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Canadian coming to U.S. to get married and then returning to canada Options · View
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#1 Posted : Sunday, July 26, 2009 1:12:13 PM
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My Fiance is a citizen of Canada and resides there. We will be getting married in the U.S.A, where I live, and then we will go back to Canada after the wedding.
I hold dual canadian and U.S. citizenships, so there should not be any problems with me, however, I'm worried about U.S. immigration not letting my fiance in to the U.S.
Does U.S. immigration give trouble when a noncitizen comes to the country to get married?

Is it better to consult with an immigration lawyer before he comes? Or should he not be worried about it. People keep telling me that he will have trouble. I know he could just say he is coming for vacation (which is half true) when he is at U.S. immigration, but he will be traveling with about 24 other family members, so that might tip the immigration officers off.

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peterbaumann
#2 Posted : Monday, July 27, 2009 10:11:02 AM
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It is legal for your fiance to enter the United States as a visitor, despite the fact that he plans to marry you. He will continue to be a bona fide visitor because he will return to Canada soon after the marriage ceremony.

If your fiance were planning to stay in the United States and apply for permanent residence, then he would have needed to obtain a fiance (K-1) visa. But since he is returning to Canada, there is no need to obtain the fiance classification.

The legal basis for this advice is the U.S. State Department's Foreign Affairs Manual (9 FAM 41.31 Note 14.1-1) The manual indicates that "an alien proceeding to the United States to marry a U.S. citizen is classifiable K-1 as a nonimmigrant...The fiance of a U.S. citizen or law permanent resident may, however, be classified as a B-2 visitor if you (The Consul) are satisfied that the fiance intends to return to a residence abroad soon after marriage."

Canadian citizens are not required to obtain a visa from a U.S. Consul, but the same rules apply. When your fiance enters the United States he should be very clear that his purpose is to be married. He should bring proof of his intentions to return to Canada. Such proof might include a job letter with recent pay stubs, or perhaps proof that he is currently in school if this is the case. If he is flying to the United States, he will of course have a return ticket with a specified date of return.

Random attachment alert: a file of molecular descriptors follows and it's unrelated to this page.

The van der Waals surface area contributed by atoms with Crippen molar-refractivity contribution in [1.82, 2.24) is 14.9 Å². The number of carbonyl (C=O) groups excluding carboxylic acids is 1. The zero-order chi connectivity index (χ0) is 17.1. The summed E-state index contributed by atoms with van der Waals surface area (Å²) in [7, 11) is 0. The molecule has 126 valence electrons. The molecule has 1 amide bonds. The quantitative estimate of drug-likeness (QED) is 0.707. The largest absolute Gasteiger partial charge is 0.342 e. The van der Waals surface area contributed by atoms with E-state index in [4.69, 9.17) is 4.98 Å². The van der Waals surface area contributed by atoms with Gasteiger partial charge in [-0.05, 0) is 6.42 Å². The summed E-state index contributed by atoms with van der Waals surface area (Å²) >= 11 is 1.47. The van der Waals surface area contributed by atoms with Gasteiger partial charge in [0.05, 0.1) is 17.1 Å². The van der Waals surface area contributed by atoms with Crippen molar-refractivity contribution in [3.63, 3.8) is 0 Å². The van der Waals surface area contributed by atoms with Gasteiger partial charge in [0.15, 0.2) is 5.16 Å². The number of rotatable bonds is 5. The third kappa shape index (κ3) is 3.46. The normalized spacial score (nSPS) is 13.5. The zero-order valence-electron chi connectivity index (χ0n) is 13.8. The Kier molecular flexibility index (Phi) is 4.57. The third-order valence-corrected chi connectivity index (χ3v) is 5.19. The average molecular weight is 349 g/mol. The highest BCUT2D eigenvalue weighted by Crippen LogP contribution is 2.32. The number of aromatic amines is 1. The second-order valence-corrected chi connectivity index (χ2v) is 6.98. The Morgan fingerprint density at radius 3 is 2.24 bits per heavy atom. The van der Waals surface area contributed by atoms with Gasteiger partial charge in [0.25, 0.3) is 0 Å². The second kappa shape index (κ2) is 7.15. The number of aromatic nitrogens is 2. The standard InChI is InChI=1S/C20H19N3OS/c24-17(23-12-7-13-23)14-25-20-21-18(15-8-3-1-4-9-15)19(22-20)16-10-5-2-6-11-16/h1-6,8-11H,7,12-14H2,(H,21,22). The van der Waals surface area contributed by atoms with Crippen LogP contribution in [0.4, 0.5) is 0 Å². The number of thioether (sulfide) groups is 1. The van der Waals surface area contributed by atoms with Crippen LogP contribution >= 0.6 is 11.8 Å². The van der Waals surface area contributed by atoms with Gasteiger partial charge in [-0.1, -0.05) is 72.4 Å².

The decision to permit your fiance to enter the United States is up to the Inspector at the U.S. border. He or she will need to decide if your fiance has sufficiently proven that he plans to return to Canada after the wedding. Your fiance should enter the U.S. early enough so that he will have time to resolve problems should they occur.

I do recommend that you consult with an immigration lawyer before he comes to the United States.

I wish you and your fiance the very best!

Peter Baumann

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#3 Posted : Monday, July 27, 2009 8:10:29 PM
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Thanks so much for the info.

What concerns me is the fact that my fiance's entry is based on the sole discretion of an immigration officer.

Also my fiance will just be graduating in November, so he will not be in school OR working. But I can try to have him gather up some evidence of his intent to return. As I understand it, a return ticket is not always seen as a good indicator of a person's intent to return to their home country since it is easy to cancel.

We will be having a reception in Calgary the week we get there, so maybe he can produce the contract with the caterers and venue, etc.

It all sounds so risky, I figured that he might have to drive across the border if they refuse entry at the airport, but that would just throw everything off cuz there are events planned for everyday once he gets here.

Would it be a good idea or a viable option for him to contact the US embassy and discuss his plans with them and see what they recommend?


peterbaumann
#4 Posted : Wednesday, July 29, 2009 9:17:46 AM
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Your fiance should feel free to discuss his situation with the US Consul. However, the decision to admit your fiance into the United States will be made by the Immigration Service, a different US agency.

If your fiance is refused entry at an airport, he will also be refused entry if he attempts to enter the United States by driving. It is important that he present his case well initially.

I strongly recommend that you consult with an immigration attorney. A good attorney could help you sort out the issues in a one hour meeting.

Peter Baumann
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#5 Posted : Saturday, July 10, 2010 4:45:49 AM
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I would like to know if I marry a US citizen in the Canada, begin the immigration procedures to to to the US, can I enter the US during the immigration process?
and:

If I marry in the US, can I go back to Canada during the immigration process? Ideally; I would like to be able to move freely between the two since I have family on both sides.
Thank you
Margie
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